The size of the arena was fine.  It was large enough to easily handle the biggest crowds on record for viewing a wrestling state championships.  That did not apply this year, though, as only 1,800 spectators per day were allowed.   Neither tournament attendance records nor Kenner fire code violations, both set at the Pontchartrain Center, were in jeopardy.  (Did anyone else wonder why the wrestlers were allowed to sit on the floor around the mats?  Each kid on the floor meant another open seat that could be sold to the general public.)

The staff at the press entrance was great, as were the security personnel at the hospitality rooms.  Much like at the CenturyLink Center, they did their job very professionally.

The security personnel working the barricades were less proficient, at least on Friday.  Prior to the start of Division II and III competition, the coaches were told that they needed to better control who was on the arena floor or inside the barricades.  Too many coaches and wrestlers who are not “on deck” or “in the hole” is a problem that has always plagued the state championships.  The coaches were told that the Louisiana Department of Health could easily shut down the event as a potential COVID-spreader if such conditions continued.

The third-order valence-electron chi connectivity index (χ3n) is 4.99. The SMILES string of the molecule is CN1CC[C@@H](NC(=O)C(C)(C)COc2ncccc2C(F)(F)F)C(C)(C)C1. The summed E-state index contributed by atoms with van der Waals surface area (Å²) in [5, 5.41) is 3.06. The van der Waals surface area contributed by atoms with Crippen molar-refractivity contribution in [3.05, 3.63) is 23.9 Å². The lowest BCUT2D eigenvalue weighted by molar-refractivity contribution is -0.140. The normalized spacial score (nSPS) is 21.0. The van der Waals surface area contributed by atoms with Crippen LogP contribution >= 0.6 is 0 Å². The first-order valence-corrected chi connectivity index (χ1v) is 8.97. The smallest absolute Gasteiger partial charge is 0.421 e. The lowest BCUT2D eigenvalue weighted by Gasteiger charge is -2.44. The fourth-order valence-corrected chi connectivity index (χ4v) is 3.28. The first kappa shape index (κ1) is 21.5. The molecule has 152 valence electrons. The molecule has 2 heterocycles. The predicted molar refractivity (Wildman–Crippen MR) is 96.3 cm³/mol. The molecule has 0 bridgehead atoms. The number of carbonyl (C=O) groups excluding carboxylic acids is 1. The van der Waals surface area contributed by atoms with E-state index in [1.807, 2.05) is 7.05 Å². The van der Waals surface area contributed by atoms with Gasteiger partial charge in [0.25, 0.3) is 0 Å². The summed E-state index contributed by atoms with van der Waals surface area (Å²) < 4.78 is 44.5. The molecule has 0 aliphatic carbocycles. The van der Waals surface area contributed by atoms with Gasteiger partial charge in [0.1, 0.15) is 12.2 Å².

The people who should have been addressed were the security personnel guarding the mat area.  The coaches did not worry about such things.  They have enough to do without having to do the jobs of others hired for the same reason.